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Civil liberties group’s warning over Dundee City council’s body camera use

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More body cameras are used by Dundee City Council to film its residents than any other local authority in Scotland, a new report has revealed.

Civil liberties group Big Brother Watch discovered Dundee City Council has spent more than £25,000 on 67 cameras which are worn by parking attendants, community safety wardens, animal control officers and the investigation officer on the council’s out-of-hours service.

While the group acknowledges there may be valid reasons for recording evidence on body cameras, it says it fears they are often being used for trivial matters.

Big Brother Watch warns this may represent an unacceptable amount of intrusion into personal privacy.

The footage is kept by Dundee City Council for three months if filmed by parking attendants and for 30 days if taken by animal control wardens.

The figures were released in response to a Freedom of Information request, which also showed that while the city council has carried out privacy impact assessments on the use of body cameras by community wardens, it has not done so for animal control officers or parking attendants.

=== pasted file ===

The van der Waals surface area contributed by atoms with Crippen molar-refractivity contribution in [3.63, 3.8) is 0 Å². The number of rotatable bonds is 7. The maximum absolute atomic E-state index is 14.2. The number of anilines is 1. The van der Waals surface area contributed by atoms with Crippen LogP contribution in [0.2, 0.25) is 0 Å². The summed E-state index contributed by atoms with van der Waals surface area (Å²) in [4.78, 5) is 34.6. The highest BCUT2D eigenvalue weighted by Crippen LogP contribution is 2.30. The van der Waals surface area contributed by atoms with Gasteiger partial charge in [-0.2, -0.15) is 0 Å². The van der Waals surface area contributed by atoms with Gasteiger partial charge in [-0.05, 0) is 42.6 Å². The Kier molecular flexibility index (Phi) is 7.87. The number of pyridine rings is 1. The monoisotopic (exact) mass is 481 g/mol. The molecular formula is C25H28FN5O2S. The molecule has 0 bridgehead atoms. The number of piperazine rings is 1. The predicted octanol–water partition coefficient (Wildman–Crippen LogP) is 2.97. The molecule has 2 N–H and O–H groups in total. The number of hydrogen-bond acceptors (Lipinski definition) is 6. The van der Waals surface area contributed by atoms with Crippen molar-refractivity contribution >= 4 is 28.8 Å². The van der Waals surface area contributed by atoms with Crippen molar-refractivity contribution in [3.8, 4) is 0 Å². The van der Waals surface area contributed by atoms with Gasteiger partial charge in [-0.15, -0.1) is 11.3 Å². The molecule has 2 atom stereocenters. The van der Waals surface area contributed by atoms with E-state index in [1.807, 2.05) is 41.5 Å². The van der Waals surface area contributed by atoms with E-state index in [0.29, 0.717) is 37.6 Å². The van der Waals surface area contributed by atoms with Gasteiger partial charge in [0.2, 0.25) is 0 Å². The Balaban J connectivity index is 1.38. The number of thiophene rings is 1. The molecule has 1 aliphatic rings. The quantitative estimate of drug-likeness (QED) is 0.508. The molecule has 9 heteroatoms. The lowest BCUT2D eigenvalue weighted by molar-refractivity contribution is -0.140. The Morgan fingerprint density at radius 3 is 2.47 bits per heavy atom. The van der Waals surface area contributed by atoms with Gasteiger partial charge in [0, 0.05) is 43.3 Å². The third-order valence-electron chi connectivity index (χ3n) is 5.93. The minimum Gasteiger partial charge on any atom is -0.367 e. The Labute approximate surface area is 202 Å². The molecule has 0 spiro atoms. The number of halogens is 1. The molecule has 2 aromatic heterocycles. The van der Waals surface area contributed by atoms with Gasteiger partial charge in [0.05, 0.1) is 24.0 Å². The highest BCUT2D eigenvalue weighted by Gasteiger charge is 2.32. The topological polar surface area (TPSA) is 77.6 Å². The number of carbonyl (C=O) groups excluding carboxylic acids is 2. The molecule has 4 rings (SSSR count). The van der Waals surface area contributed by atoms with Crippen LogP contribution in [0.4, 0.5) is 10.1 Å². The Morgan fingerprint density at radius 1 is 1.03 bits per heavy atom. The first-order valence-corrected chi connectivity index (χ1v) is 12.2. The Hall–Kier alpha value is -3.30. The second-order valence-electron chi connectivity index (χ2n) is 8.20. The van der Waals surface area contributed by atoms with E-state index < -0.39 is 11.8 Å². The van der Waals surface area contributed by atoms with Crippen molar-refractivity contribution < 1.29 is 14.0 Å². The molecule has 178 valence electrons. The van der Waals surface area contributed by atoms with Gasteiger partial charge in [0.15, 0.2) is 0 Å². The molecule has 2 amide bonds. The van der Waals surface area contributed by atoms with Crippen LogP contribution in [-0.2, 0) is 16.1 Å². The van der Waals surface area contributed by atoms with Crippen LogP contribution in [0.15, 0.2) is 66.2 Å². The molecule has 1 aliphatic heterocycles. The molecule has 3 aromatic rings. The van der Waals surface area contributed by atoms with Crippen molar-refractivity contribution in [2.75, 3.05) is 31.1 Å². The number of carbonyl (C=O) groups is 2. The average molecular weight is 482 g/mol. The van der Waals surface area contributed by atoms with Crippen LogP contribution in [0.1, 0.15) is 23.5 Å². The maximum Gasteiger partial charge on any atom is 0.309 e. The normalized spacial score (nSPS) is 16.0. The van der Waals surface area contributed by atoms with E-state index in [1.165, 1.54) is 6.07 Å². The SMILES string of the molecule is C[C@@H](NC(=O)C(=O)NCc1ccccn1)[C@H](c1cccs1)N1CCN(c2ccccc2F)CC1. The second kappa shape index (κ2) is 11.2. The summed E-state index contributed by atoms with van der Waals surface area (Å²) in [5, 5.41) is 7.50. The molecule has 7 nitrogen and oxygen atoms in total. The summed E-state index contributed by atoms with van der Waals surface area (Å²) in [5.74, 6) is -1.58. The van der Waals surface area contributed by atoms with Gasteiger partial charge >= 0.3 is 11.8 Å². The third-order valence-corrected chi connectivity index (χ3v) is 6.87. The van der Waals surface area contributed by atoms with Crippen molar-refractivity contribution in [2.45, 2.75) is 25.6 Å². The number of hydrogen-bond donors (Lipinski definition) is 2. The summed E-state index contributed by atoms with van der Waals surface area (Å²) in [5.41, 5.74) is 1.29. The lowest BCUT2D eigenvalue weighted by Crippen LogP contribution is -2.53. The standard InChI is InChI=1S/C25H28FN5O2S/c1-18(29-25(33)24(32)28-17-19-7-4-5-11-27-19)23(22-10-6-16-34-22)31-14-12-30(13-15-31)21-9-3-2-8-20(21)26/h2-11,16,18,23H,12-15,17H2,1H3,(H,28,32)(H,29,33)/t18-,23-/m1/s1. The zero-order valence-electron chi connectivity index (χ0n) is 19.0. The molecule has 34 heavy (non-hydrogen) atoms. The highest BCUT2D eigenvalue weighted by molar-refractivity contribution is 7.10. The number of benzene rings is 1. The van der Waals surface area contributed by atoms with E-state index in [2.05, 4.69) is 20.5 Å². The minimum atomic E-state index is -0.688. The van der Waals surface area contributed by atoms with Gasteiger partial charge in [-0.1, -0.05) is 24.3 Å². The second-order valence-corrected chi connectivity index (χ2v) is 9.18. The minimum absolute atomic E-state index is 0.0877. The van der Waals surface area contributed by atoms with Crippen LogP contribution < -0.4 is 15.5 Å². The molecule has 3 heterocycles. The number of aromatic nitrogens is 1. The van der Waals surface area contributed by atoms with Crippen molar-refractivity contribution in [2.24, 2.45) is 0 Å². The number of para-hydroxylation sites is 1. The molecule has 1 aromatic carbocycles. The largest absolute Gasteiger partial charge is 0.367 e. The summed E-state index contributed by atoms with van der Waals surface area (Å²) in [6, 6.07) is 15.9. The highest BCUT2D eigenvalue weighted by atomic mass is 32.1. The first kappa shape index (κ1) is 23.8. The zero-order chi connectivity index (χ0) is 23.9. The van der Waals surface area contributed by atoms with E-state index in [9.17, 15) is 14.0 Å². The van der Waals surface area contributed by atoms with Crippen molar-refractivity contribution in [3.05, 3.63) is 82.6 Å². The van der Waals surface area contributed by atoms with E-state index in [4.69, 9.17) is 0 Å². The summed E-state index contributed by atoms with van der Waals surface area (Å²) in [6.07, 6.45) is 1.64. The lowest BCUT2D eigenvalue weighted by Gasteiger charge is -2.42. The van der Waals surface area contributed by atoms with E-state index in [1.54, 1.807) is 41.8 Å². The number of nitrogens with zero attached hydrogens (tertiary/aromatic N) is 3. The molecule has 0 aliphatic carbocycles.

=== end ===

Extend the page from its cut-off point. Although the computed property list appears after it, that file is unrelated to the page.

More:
The Big Brother Watch report states: “Body worn cameras are the new tool in the surveillance arsenal.

“They can be deployed for multiple purposes often with little to no evidence that they are the right tool to solve the particular problem.

“Big Brother Watch is concerned that the rush to use body worn cameras by local authorities is not being scrutinised closely enough.”

Dundee City Council also grants permission to carry out targeted surveillance more than any other local authority in the country.

Between 2012/14 and 2015/16 it granted 147 authorisation.

Edinburgh City Council, which approved the second highest number, only granted 53.

The Big Brother Watch report added: “When we consider that many councils have a poor track record of using heavy handed surveillance tactics and are often lackadaisical with their approach to protecting personal data, scrutiny of new capabilities should be a number one priority.

“We understand that deploying body worn cameras in order to protect staff from verbal or physical abuse may have validity; no member of staff should feel unsafe at work.

“But the decision by some councils to equip staff with the cameras in order to film people dropping litter, walking dogs, parking or to monitor people’s recycling, in order to use the ‘evidence’ to issue a fine, we would argue is a disproportionate use of an intrusive surveillance capability and a potential breach of the privacy of law abiding citizens.”

A spokesman for Dundee City Council said: “The implications of using of body mounted cameras are always considered and as well as ensuring that people are aware they are being filmed, footage is only used for statutory purposes.”

Angus Council has 26 body cameras, Fife Council 21 and Perth and Kinross Council 24.

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